Fruitful Immigration: How 5 Fruits Settled Their Way to the UK
Apr 28, 2023
Discover the origins and impact of five migrant fruits that have become staples in the UK. From banana to kiwifruit, every fruit has a unique story to tell.
As you sink your teeth into a juicy peach or savour the tartness of a ripe banana, have you ever stopped to think about where these fruits came from? Many of the fruits we enjoy in Britain today are actually immigrants - either from centuries ago or more recently. These globetrotting fruits have travelled far and wide, crossing borders and oceans to end up in our fruit bowls. But what would the UK's food scene look like without them? Join us as we explore the fascinating histories of five immigrant fruits that have made the UK their home and how they've enriched our taste buds and our culture.
Photo credit: Everyday Health
Bananas are the royalty of fruits, with a history that dates back 10,000 years! First cultivated in Southeast Asia, bananas made their way to the Americas through European settlers before finally arriving in the UK with botanist and merchant Thomas Johnson. Now, bananas are a staple in British kitchens and an essential ingredient in everything from smoothies to banana bread. But what if they had never made it to the UK?
Without bananas, the UK would lose an important source of potassium, which is essential for regulating blood pressure and heart function. The absence of bananas would also leave a gaping hole in British cuisine, depriving us of the sweet taste and creamy texture that we have grown to love. Can you even imagine a world without banana splits or banana cream pie? The country of Ecuador would also suffer, as they provide 30% of the world's banana supply. It's safe to say that a world without bananas would be a less flavorful and less healthy place.
Try this out: Banana hazelnut shortbread by Nigel Slater
Photo credit: Eating Well
Avocados, originally known as "ahuacatl" in their native Mexico, may have arrived in the UK in the late 17th century. However, it wasn't until the 2010s that they rose to prominence as a superfood. With their buttery texture and tropical taste, avocados quickly became a staple among health-conscious millennials. However, it took some time for the avocado to catch on, with confused Brits initially referring to the fruit as the "avocado pear" or "alligator pear."
Without avocados, breakfasts in the UK would be much duller, and cafes in London would be among the first to rebel against an avocado shortage. Not to mention, the absence of avocados would mean saying goodbye to guacamole and all the delicious ways we use them, from topping our toast to adding some zest to our salads. It's clear that without avocados, the UK would be a less exciting and less healthy place.
Maybe your next favourite: Guacamole recipe by Aarón Sanchez!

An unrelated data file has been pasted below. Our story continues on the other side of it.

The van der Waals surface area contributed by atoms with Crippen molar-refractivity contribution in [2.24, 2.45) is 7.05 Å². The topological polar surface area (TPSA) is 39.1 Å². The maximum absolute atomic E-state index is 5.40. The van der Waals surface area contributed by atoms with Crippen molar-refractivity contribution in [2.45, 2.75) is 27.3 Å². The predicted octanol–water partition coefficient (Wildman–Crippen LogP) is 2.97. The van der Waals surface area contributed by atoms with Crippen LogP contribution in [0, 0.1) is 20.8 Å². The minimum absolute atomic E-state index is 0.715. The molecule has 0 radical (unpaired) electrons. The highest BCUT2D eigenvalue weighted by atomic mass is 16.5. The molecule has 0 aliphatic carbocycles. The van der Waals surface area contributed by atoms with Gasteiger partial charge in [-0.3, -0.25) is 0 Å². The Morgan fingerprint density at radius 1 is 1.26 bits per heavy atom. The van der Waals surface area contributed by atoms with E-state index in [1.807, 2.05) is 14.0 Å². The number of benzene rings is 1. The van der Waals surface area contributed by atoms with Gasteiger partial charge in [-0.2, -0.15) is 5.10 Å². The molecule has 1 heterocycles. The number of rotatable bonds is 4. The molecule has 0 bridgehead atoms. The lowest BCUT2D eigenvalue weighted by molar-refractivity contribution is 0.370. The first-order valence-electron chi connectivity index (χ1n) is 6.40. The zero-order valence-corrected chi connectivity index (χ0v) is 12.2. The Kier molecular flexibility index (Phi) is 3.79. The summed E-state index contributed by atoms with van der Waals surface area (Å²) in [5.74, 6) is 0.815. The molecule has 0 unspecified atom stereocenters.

Photo credit: Reader's Digest
The origin of lemons may be a mystery, but their tart and tangy taste has been beloved for centuries. While food historian Clifford A. Wright argued lemon may have originated from India, it was the Crusaders who discovered them in Palestine and brought them to Europe, where they were eventually cultivated in the Azores before being shipped to England in the 15th century.
Without lemons, the UK would lose an essential ingredient in many of our favourite dishes, from lemon cheesecake to lemonade. The absence of lemons would also make it harder to flavour our water or add some zest to our meals. We have the Crusaders to thank for introducing us to this versatile fruit, and it's clear that a world without lemons would be a less flavorful place.
The Crusaders do deserve a thank you on this occasion!
Your tastebud might like this: Gnudi with chilli & crisp lemon skin by Ottolenghi
Photo credit: Healthline
Tomatoes may have been eaten by the Aztecs in 700 AD, but it wasn't until the 1590s that they were first grown in Britain. Europeans were initially scared of the fruit, calling it the "poison apple" due to the reaction it had with pewter plates. However, as they started using the right plates, tomatoes became a beloved British staple.
Without tomatoes, the UK would lose a key ingredient in many of our favourite meals, from curries to stews. Pizza lovers would be left to ponder what would happen if there was no tomato paste, and we would be deprived of the delicious taste of sun-ripened tomatoes in our salads. The absence of tomatoes would also leave a gaping hole in British cuisine and make it harder to enjoy the flavours we love. It's clear that without tomatoes, the UK would be a less flavorful and less exciting place.
Give it a try: Tomato and fried bread hash by Nigella Lawson
Photo credit: Fruit Runner
Kiwifruit, also known as the Chinese gooseberry, was actually brought over from China in the 20th century, contrary to popular belief that it's from New Zealand. British and American soldiers stationed in New Zealand during World War II loved eating the fruit and introduced it to their countries. In the UK, kiwifruit is a popular addition to fruit salads, smoothies, and desserts and is packed with vitamins. It can even be grown in the UK under the right conditions. With over 400 varieties of kiwi in the world, each with its unique taste and texture, it's no wonder the fruit has become a staple in many households.
If the UK were without kiwifruit, the culinary landscape would be dramatically different. Fruit salads would lack the unique tanginess and texture that kiwi brings, while smoothies would be less vibrant and nutritious. The absence of kiwi could also impact the economy as the demand for this fruit continues to grow worldwide. It's safe to say that the UK would be a duller, less healthy, and less economically prosperous place without kiwifruit.
Now this looks interesting: Stir-fried kiwi chicken by Geri (Spring Tomorrow)